It arose organically by breaking the silos that contain Development and Operation teams, reducing the feedback loop time and bringing visibility to the whole process in a cohesive fashion. It relies heavily on automation and collaboration to amplify and accelerate feedback loops.
Beyond the explicit mention of business, development, and operations, on our work, we should see designers, developers, hardware engineers, and product management as members of the team and therefore involved in the full process. So everyone on the company can and should know what is DevOps and how they can improve our practices in this regard.
Operations work doesn’t disappear. Instead, it is integrated into the teams and focus on enabling the entire team to develop and operate the systems. At the same time, we should avoid seeing Ops as a role. Ops is a skill, and as any skill, some people are more into it than others, but everyone on a team should be able to wear the Ops hat once in a while at a basic level.
Currently, we already practice quite a few things which can be considered DevOps. However, there is a misconception of what this actually means which organically creates the silos which DevOps was designed to break. Without that habit of looking at business, development, and operations as a whole, we sometimes fall into the trap of over-optimising for a local maximum at the expense of the efficiency and effectiveness of the wider process.
We need therefore to be more mindful of DevOps as a lens through which we find improvement points on a project and help to guide technical and business decisions.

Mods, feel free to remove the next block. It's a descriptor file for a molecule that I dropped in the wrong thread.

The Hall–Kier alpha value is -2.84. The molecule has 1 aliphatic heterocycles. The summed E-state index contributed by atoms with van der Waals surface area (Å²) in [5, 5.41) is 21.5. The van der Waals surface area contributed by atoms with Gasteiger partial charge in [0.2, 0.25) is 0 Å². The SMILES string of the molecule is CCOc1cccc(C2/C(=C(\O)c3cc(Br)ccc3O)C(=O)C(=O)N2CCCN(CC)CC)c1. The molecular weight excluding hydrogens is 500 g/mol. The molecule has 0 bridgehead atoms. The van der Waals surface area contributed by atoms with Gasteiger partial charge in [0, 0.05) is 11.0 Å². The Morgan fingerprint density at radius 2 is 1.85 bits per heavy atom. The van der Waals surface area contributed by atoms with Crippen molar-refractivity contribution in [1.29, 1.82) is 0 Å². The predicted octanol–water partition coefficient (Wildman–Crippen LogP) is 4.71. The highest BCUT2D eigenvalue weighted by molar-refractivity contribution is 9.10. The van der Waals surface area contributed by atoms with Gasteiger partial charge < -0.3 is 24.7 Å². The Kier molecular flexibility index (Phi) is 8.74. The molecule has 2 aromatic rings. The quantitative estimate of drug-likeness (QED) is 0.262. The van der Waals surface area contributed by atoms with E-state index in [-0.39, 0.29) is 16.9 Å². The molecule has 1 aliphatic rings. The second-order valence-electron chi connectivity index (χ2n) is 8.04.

In another blog post, we will explain our DevOps definition of awesome - what we want to achieve in terms of DevOps and how we will do it.
We started the month with the need to compensate last month’s loss of 4k€, which put the goal for the month in 51k€. This number was updated when we finished our accounting from January, raising it higher than we first estimated: 52k€. With that new information, we had to update our goal for 56k€ of revenue and work harder to make sure that happened.
We had to make some compromises on the Investment Time side to make it possible, but our numbers tell us that the goal of 56k€ was successfully reached. We should be happy for the successful effort in making this happen.
On the sales side, we delivered 4 proposals for Multi-Layer Product (MLP) projects and 1 non-MLP. From those, we closed-won 1 new project, which for now will consist on a sprint of one week, with the possibility of continuation. We have been working on a few more prospects to fill our pipeline for March.
Relatively with the goals of the trimester, we still have one to reach: 1 Product Design Sprint.
For March, we need to work towards closing at least 1 or 2 new deals (depending on the size) to start during the month, with one of them ideally including a Product Design Sprint.